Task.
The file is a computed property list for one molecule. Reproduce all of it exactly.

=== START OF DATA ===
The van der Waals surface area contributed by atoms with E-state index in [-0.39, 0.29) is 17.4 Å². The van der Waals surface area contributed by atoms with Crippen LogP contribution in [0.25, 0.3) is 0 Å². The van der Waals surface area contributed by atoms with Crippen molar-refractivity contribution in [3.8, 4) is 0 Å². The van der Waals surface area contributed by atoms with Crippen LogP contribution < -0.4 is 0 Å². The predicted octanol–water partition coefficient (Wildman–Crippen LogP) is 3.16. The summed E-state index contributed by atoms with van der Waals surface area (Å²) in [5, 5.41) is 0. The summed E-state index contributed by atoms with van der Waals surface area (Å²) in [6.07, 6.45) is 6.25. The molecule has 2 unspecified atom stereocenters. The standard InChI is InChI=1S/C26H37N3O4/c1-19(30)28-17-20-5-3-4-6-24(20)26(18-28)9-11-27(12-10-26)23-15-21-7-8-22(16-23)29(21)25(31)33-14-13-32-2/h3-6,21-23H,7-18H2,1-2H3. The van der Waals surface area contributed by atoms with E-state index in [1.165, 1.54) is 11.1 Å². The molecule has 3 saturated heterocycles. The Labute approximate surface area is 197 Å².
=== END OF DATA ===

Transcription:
The van der Waals surface area contributed by atoms with E-state index in [-0.39, 0.29) is 17.4 Å². The van der Waals surface area contributed by atoms with Crippen LogP contribution in [0.25, 0.3) is 0 Å². The van der Waals surface area contributed by atoms with Crippen molar-refractivity contribution in [3.8, 4) is 0 Å². The van der Waals surface area contributed by atoms with Crippen LogP contribution < -0.4 is 0 Å². The predicted octanol–water partition coefficient (Wildman–Crippen LogP) is 3.16. The summed E-state index contributed by atoms with van der Waals surface area (Å²) in [5, 5.41) is 0. The summed E-state index contributed by atoms with van der Waals surface area (Å²) in [6.07, 6.45) is 6.25. The molecule has 2 unspecified atom stereocenters. The standard InChI is InChI=1S/C26H37N3O4/c1-19(30)28-17-20-5-3-4-6-24(20)26(18-28)9-11-27(12-10-26)23-15-21-7-8-22(16-23)29(21)25(31)33-14-13-32-2/h3-6,21-23H,7-18H2,1-2H3. The van der Waals surface area contributed by atoms with E-state index in [1.165, 1.54) is 11.1 Å². The molecule has 3 saturated heterocycles. The Labute approximate surface area is 197 Å².